We study finite-size effects in surface-enhanced Raman scattering (SERS) from molecules adsorbed on small metal particles. Within an electromagnetic description of SERS, the enhancement of the Raman signal originates from the local field of the surface plasmon resonance in a nanoparticle. With decreasing particle sizes, this enhancement is reduced due to the size-dependent Landau damping of the surface plasmon. We show that, in small noble-metal particles, the reduction of interband screening in the surface layer leads to an additional increase in the local field acting on a molecule close to the metal surface. The overall size dependence of Raman signal enhancement is determined by the interplay between Landau damping and underscreening effects. Our calculations, based on a two-region model, show that the role of the surface layer increases for smaller nanoparticle sizes due to a larger volume fraction of the underscreened region.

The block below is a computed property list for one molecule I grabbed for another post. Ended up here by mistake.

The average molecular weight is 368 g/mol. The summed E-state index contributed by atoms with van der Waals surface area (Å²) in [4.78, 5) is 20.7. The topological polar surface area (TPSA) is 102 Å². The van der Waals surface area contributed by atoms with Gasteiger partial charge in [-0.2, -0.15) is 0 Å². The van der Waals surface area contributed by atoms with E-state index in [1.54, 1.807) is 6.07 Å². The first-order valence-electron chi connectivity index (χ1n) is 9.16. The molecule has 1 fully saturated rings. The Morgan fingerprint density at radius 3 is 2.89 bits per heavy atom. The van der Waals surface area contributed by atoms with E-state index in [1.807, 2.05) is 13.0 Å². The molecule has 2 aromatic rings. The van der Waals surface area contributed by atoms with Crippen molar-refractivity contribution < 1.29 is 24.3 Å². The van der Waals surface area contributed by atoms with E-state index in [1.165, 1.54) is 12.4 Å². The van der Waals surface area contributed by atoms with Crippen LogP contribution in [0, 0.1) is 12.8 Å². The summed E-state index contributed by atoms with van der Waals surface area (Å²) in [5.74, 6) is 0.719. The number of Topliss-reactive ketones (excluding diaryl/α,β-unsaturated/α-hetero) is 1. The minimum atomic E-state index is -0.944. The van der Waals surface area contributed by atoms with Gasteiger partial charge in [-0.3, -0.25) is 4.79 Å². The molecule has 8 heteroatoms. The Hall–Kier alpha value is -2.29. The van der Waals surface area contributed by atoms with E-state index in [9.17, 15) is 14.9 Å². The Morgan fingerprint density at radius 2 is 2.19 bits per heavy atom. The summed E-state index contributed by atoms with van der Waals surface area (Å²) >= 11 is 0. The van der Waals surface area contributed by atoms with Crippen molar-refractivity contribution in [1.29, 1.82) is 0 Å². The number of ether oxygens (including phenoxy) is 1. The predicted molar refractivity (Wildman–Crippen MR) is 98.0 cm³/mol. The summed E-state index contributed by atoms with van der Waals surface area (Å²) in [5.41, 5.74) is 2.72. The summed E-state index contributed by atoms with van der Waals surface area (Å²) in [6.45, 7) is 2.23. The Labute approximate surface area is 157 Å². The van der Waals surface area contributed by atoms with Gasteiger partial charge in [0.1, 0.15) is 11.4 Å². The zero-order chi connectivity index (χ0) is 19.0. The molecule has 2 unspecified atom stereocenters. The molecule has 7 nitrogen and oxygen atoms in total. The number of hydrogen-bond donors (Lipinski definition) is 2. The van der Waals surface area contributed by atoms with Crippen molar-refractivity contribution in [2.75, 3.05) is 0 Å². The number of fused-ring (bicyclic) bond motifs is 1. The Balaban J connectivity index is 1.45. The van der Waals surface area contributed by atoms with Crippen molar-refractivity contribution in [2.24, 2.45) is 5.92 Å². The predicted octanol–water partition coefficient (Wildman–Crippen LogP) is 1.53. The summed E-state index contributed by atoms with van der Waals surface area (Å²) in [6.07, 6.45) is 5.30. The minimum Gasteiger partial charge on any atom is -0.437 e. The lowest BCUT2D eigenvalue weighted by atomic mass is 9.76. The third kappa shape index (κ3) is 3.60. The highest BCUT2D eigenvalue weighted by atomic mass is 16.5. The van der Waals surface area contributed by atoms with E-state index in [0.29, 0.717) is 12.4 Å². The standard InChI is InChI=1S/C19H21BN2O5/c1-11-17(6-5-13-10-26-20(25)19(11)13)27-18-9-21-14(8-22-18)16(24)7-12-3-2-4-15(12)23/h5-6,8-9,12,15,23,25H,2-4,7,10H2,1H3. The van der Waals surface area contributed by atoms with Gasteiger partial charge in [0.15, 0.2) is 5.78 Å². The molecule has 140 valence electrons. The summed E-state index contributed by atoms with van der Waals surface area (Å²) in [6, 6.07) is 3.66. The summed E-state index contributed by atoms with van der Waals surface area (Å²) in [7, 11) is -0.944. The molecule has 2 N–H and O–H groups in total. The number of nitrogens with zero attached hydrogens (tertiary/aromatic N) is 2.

© 2006 Optical Society of America
Optics at Surfaces
Original Manuscript: August 24, 2005
Revised Manuscript: December 6, 2005
Manuscript Accepted: December 7, 2005
Vitaliy N. Pustovit and Tigran V. Shahbazyan, "Finite-size effects in surface-enhanced Raman scattering in noble-metal nanoparticles: a semiclassical approach," J. Opt. Soc. Am. A 23, 1369-1374 (2006)